Joe Satriani has reflected on his first and only meeting with Eddie Van Halen ahead of what is set to be a busy 2024 for the electric guitar virtuoso.
It was recently announced that Satch would be joining Sammy Hagar, Michael Anthony and Jason Bonham for the Best of All Worlds tour – a string of shows that could be the closest thing we get to a Van Halen tribute tour.
Stepping in to play the parts once pioneered by the late Eddie Van Halen could be perhaps one of the most daunting yet rewarding gigs a guitarist could get, but Satch was deemed by his bandmates as the best player for the job.
His pedigree for the role has already been demonstrated, with the Ibanez signature artist teaming up with his new bandmates to perform five Van Halen tracks live on air.
Though Satch said there was a slight slip-up during his demo of Mean Street – and it “hurt like a thorn in my side” – the rest of the performance was a success, especially when the supergroup assembled mere minutes before going on air.
Now, with a new Van Halen-heavy chapter of his playing career set to begin, Satriani has gone all the way back to his first-ever encounter with the player who started the whole journey.
It proved to be a double-edged experience: he got the chance to meet Eddie Van Halen, but it came at a time when Satch himself was in the studio working on a particularly bothersome song – a song that he didn’t particularly want to show Eddie.
When asked by Ultimate Guitar about his one and only meeting with Van Halen, Satch recalled, “It was brief. I was in LA at Record One. I was in the last set of sessions for The Extremist album. Andy Johns was producing. Unfortunately, that morning we had put up a track that was really bothering me.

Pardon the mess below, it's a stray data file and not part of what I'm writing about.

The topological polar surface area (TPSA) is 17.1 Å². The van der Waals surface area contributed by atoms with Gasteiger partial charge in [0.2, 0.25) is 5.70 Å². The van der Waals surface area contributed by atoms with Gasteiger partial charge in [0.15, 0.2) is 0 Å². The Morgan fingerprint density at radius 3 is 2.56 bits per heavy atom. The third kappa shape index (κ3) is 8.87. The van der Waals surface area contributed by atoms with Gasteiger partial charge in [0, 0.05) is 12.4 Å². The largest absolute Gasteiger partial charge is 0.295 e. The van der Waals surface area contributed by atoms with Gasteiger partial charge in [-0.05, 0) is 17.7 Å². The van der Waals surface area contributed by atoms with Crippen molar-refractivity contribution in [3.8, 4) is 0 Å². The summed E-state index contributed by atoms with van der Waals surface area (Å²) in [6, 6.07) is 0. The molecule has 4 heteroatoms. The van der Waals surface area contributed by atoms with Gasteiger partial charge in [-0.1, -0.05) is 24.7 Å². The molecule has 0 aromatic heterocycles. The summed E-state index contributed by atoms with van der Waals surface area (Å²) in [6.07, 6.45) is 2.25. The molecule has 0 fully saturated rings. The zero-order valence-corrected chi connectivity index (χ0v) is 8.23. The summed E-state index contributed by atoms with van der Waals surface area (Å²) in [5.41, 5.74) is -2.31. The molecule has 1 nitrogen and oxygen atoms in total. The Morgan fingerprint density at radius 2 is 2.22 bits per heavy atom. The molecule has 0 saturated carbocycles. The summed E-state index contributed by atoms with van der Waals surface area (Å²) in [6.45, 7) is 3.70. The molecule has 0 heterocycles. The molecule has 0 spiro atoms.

“It was just one of those songs that was a bit of a puzzle,” he went on. “I’d worked on it for two-and-a-half years and I still couldn't figure it out.
“It was one of these songs where – if I could get specific for a second – I was blurring the line between rhythm section, riff and melody, and I had this idea that, instead of it just being like, chords, melody, like a typical instrumental… it was more like a chugging melody that seemed to sit with the band.
“There were two songs that were like that, Motorcycle Driver and this song, Speed of Light. At the time, Andy and I had just finished doing a lot of 12-strings, and so it was really jangly.”
For all intents and purposes, it was proving to a particularly tricky day in the studio in 1992 – which made Eddie Van Halen’s shock impromptu visit all the more surprising.
“All of a sudden, this was like 11 in the morning, Eddie walks into the studio,” Satch went on. “I had no idea he was coming and I was totally shocked.
“He’s got a cigarette and a beer, and he’s just racing a million miles an hour. He’s like, ‘Hey, Joe, what’s going on? Play me what you got.’ I was like, this is the last song that I wanted to play [for] Eddie Van Halen.”
Unsurprisingly, Van Halen proved to be a dutiful and constructive listener: “But there it was, so we just sat there and we listened to the song and he made some comments and he picked up on the fact that it was really jangly at the moment… I didn’t see him again after that, unfortunately.”
Speed of Light didn't make it onto The Extremist's tracklist, but would finally be conquered and released as part of 1993's Time Machine – perhaps, in part, thanks to Van Halen's feedback.
It’s not the first time Satch has spoken about Eddie Van Halen and his upcoming role as the Best of All Worlds guitarist. After admitting he was coming to terms with the fact he doesn’t sound like Eddie Van Halen – “I don’t want to lose myself” – he then discussed the biggest challenge in covering his material.